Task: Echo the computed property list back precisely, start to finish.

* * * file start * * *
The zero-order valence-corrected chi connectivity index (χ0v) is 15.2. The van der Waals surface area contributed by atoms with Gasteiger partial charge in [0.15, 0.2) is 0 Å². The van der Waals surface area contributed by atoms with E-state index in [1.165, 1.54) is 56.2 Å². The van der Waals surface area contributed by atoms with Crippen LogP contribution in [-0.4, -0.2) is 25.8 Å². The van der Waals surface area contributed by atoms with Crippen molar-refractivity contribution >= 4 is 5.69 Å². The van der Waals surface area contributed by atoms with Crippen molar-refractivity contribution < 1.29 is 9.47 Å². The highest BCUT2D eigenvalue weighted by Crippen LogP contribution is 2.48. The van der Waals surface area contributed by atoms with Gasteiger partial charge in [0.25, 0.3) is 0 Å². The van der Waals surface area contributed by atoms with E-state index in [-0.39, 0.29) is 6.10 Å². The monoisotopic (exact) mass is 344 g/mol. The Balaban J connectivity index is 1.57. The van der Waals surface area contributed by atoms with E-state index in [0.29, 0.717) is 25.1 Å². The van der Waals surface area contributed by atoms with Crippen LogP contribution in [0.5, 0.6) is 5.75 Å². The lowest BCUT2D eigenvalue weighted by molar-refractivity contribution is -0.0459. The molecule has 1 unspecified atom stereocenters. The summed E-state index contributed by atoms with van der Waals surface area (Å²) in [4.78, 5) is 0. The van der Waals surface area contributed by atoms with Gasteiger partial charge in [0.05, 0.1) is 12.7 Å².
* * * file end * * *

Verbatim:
The zero-order valence-corrected chi connectivity index (χ0v) is 15.2. The van der Waals surface area contributed by atoms with Gasteiger partial charge in [0.15, 0.2) is 0 Å². The van der Waals surface area contributed by atoms with E-state index in [1.165, 1.54) is 56.2 Å². The van der Waals surface area contributed by atoms with Crippen LogP contribution in [-0.4, -0.2) is 25.8 Å². The van der Waals surface area contributed by atoms with Crippen molar-refractivity contribution >= 4 is 5.69 Å². The van der Waals surface area contributed by atoms with Crippen molar-refractivity contribution < 1.29 is 9.47 Å². The highest BCUT2D eigenvalue weighted by Crippen LogP contribution is 2.48. The van der Waals surface area contributed by atoms with Gasteiger partial charge in [0.25, 0.3) is 0 Å². The van der Waals surface area contributed by atoms with E-state index in [-0.39, 0.29) is 6.10 Å². The monoisotopic (exact) mass is 344 g/mol. The Balaban J connectivity index is 1.57. The van der Waals surface area contributed by atoms with E-state index in [0.29, 0.717) is 25.1 Å². The van der Waals surface area contributed by atoms with Crippen LogP contribution in [0.5, 0.6) is 5.75 Å². The lowest BCUT2D eigenvalue weighted by molar-refractivity contribution is -0.0459. The molecule has 1 unspecified atom stereocenters. The summed E-state index contributed by atoms with van der Waals surface area (Å²) in [4.78, 5) is 0. The van der Waals surface area contributed by atoms with Gasteiger partial charge in [0.05, 0.1) is 12.7 Å².